Functions and Selectors in Playwright: A Step-by-Step Tutorial

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  • Functions and Selectors in Playwright: A Step-by-Step Tutorial


Playwright is one of the most promising automation testing frameworks in the market today, with its unique features. The Playwright has an array of features that help to write tests more conveniently. The Functions and Selectors in the Playwright automation framework are the building blocks to creating a highly-customized automated test script.

This Playwright testing tutorial will help you learn how to use Functions and Selectors extensively to perform automated browser testing with Playwright. You will also learn about the importance of Playwright concepts like browserContext and a newPage and their usage.

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Table of Contents

Test Block in Playwright

To launch a browser, you need to know a few concepts. One such concept is Test Block. You might know about JavaScript testing frameworks like WebdriverIO and Protractor, and test runners such as Jasmine and Mocha. If you consider Jasmine or Mocha, you will get a description block that consists of eight blocks.

Test Block in Playwright

Similarly, in Playwright, you have an inbuilt test runner called “playwright test runner.”

Let's take a basic test scenario of a demo page on LambdaTest Selenium Playground to validate and try these Playwright inputs.

  • The first step is to use the Test Block. The Playwright supports ‘async and await’ to handle the promises. Hence, you don’t have to write “.then()” and “.catch()” as it’s done in JavaScript.
  • Next, you need to import the test.
  • After importing the test, the next step is to launch the browser.

As a whole, the code for the test block, import, and launching of the browser will look like this -

test(“Login test demo”, async () =>
import {chromium, test} from@playwright/test”
           const browser = await chromium.launch();
           const context = await browser.newContext();
           const page = await context.newPage();

Kudos, you managed to launch the Chromium browser. Playwright supports multiple contexts and pages. It ensures that one context does not share its cookies or cache with another.

How to launch a Chromium browser with Playwright?

In the previous chapter of the Playwright testing tutorial, we learned how to install Playwright and set it up on VS Code.

Post installation, you get a test folder. Under “playwright.config.ts” you need to delete the entire code except for the default code. The code consists of import statements with “PlaywrightTestConfig.” Next, you will need to export the import statement as a config.

Default code:

Import type { PlaywrightTestConfig } from@playwright/test’;
const config: PlaywrightTestConfig = { };
export default config;

This is the default code. Hence, it’s called global configuration. Once you use the default code, it takes care of all the test codes in the future. Next, you need to create a new file called “login.test.ts.”


How to write a login script using Playwright?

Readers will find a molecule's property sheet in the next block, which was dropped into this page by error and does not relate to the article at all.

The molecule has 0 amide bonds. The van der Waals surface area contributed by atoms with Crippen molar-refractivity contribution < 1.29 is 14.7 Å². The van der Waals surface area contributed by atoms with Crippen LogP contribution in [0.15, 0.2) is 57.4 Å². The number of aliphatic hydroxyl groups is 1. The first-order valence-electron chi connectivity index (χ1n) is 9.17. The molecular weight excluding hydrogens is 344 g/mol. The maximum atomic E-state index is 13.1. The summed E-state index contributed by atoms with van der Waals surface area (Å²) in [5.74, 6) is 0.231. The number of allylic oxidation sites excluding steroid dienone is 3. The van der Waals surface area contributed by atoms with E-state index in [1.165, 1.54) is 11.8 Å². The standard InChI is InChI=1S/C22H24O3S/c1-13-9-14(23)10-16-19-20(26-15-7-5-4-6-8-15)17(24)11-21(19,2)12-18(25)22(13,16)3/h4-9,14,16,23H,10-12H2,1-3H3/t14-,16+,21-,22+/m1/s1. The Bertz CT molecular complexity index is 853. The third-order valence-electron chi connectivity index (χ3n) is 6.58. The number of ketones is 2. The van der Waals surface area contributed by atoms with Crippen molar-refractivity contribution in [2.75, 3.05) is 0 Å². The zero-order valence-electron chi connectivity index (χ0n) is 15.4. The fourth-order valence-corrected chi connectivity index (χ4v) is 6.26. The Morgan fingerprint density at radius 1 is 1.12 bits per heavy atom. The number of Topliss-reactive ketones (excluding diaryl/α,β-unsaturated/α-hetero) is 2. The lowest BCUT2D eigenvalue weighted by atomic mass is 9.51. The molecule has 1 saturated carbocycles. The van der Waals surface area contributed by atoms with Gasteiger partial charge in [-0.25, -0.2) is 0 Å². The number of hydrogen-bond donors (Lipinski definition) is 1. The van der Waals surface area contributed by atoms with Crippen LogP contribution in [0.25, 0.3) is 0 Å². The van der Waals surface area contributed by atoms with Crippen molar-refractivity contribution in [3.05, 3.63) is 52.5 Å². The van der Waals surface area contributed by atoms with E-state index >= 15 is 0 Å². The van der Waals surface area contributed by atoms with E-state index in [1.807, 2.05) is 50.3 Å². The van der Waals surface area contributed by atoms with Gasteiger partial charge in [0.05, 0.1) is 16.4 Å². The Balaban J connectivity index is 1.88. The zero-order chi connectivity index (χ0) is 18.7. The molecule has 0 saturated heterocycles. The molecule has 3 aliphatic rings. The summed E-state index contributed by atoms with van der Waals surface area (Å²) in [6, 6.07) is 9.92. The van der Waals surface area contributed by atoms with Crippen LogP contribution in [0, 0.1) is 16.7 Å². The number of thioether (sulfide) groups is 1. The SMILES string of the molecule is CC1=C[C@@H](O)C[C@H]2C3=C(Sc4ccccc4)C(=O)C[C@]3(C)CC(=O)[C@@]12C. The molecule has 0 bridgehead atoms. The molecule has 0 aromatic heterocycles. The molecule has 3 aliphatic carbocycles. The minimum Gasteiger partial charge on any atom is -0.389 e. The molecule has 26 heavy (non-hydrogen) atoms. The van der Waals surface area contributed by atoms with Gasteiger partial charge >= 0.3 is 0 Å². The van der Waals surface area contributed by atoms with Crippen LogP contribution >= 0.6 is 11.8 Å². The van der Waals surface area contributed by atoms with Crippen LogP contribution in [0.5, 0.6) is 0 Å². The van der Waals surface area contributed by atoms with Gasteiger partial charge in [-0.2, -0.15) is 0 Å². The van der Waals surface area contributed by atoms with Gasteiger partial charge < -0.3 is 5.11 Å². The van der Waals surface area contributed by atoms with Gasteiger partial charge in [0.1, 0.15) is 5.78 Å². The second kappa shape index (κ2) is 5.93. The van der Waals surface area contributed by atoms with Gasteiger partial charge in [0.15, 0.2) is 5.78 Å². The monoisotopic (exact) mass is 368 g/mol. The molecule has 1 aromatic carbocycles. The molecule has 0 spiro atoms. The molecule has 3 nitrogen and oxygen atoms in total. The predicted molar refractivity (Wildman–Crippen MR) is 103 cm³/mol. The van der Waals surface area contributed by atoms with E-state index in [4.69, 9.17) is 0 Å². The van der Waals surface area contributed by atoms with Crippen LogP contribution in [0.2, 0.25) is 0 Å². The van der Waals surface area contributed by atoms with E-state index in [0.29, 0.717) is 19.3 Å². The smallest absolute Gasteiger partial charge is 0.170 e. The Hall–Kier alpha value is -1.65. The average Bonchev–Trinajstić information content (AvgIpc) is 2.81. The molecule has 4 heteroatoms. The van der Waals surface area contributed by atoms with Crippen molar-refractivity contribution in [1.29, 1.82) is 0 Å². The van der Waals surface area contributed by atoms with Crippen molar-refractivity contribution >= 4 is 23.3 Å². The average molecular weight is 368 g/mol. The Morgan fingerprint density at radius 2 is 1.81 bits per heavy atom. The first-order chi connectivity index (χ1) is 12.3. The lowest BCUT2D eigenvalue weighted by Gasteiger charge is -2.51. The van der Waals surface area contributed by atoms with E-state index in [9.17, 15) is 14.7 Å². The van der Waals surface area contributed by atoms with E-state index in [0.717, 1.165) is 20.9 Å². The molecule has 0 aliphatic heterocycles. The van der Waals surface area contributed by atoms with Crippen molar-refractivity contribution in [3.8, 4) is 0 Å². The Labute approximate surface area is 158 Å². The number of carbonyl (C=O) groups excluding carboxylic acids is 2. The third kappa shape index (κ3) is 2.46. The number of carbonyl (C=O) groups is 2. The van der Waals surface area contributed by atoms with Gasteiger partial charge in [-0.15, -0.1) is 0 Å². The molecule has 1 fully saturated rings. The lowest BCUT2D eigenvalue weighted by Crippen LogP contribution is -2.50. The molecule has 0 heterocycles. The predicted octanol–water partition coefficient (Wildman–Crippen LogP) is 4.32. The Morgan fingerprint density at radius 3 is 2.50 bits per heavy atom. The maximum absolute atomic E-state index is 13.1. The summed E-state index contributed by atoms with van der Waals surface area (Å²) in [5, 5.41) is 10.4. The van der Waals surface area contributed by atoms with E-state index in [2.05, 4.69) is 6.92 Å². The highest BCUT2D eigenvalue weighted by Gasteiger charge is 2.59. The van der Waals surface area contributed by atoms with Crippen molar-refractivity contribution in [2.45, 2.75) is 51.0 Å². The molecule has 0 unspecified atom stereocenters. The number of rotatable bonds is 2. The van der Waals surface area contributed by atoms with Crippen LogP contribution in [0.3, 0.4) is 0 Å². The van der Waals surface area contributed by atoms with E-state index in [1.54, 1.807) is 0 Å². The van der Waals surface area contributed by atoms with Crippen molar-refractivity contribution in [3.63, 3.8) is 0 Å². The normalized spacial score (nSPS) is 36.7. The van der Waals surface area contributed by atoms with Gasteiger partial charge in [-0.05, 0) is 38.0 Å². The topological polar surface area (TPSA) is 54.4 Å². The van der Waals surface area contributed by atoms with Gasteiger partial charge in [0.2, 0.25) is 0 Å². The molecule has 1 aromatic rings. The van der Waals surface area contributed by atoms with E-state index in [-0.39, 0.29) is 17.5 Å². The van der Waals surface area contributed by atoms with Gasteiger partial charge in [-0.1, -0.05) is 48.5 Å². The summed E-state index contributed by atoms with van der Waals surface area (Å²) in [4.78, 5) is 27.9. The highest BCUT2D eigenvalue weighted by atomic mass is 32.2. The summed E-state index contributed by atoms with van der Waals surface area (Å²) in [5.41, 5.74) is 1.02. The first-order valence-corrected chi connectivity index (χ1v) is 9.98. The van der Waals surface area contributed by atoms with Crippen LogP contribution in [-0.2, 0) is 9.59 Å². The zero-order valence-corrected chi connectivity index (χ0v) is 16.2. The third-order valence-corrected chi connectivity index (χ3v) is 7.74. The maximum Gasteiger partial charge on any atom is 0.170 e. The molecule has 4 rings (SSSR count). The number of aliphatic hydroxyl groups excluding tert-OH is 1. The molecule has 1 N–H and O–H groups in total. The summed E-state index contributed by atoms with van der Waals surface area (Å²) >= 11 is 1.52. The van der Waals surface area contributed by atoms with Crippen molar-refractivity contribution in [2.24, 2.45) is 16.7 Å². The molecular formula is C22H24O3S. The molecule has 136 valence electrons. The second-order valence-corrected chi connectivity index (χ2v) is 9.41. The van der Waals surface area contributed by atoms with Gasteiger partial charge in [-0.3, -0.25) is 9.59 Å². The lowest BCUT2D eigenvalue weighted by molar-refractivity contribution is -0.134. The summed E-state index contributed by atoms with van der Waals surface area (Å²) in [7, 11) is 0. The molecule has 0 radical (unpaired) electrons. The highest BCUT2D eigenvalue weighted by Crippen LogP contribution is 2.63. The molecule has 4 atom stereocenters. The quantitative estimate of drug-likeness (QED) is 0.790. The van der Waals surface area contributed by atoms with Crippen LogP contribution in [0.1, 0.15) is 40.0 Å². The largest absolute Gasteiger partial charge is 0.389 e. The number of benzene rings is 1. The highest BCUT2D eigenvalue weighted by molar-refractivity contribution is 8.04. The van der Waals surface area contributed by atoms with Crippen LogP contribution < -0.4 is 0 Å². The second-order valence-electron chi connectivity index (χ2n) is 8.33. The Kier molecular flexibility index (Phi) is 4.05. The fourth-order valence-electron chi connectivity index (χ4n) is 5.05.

We will use the LambdaTest eCommerce Playground (demo account).

Test Scenario:

  • Go to My account and enter your credentials to log in.
  • Under My account, right-click and choose Inspect.
  •  right-click and choose Inspect

    When we open the inspector, we need to locate “My account” under elements. For example, if the term “My account” exists in three different places, we cannot use the direct locator test.

     My account under elements

    Instead, we need to go to the official Playwright website “”. Go to the Docs section. You can locate “Guides” under which there will be “Selectors.” Playwright has a wide variety of selectors to locate elements on the web page.

  • Next, we will right-click the Login text and open the Inspector. Under elements, we need to locate the word “login.” Here, we see only one term. Hence we do not consider the XPath locator but instead, use the direct locator.

import { chromium, test } from "@playwright/test"
 test("Login test demo", async () => {
     const browser = await chromium.launch({
         headless: false
     const context = await browser.newContext();
     const page = await context.newPage();
     await page.goto("")
     await page.hover("//a[@data-toggle='dropdown']//span[contains(.,'My account')]")
     // await"text=Login")


How to execute the script using Playwright?

Let’s automate the login process to an e-commerce web application.

Test Scenario:

  • Go to the LambdaTest eCommerce Playground.
  • Click on the Login button.
  • Enter your E-Mail Address and Password and hit the Login button.

Execute the script in VS Code -

  • When we use VS Code, it is in either powershell or command prompt mode by default. However, it would be preferable to choose git bash as it is beneficial. In the VS Code, go to the config file that says “playwright.config file.”.
  • We will run the file that says “login.test.test”
  • login.test.test
  • Get back to the login test, and bring up the terminal using Ctrl+J.
  • Now type -
  • “npx playwright test”

  • The test runs in the terminal.
  • npx playwright test

    Playwright, by default, works in the headless mode. Hence we cannot see the browser in the taskbar.

  • To view the browser, we need to go back to the login script and add the term “headless: false.”
  • headless: false

    Eventually, we can see the browser and the launch of the website.

  • Go back to the LambdaTest eCommerce Playground, and enter your E-Mail Address and Password.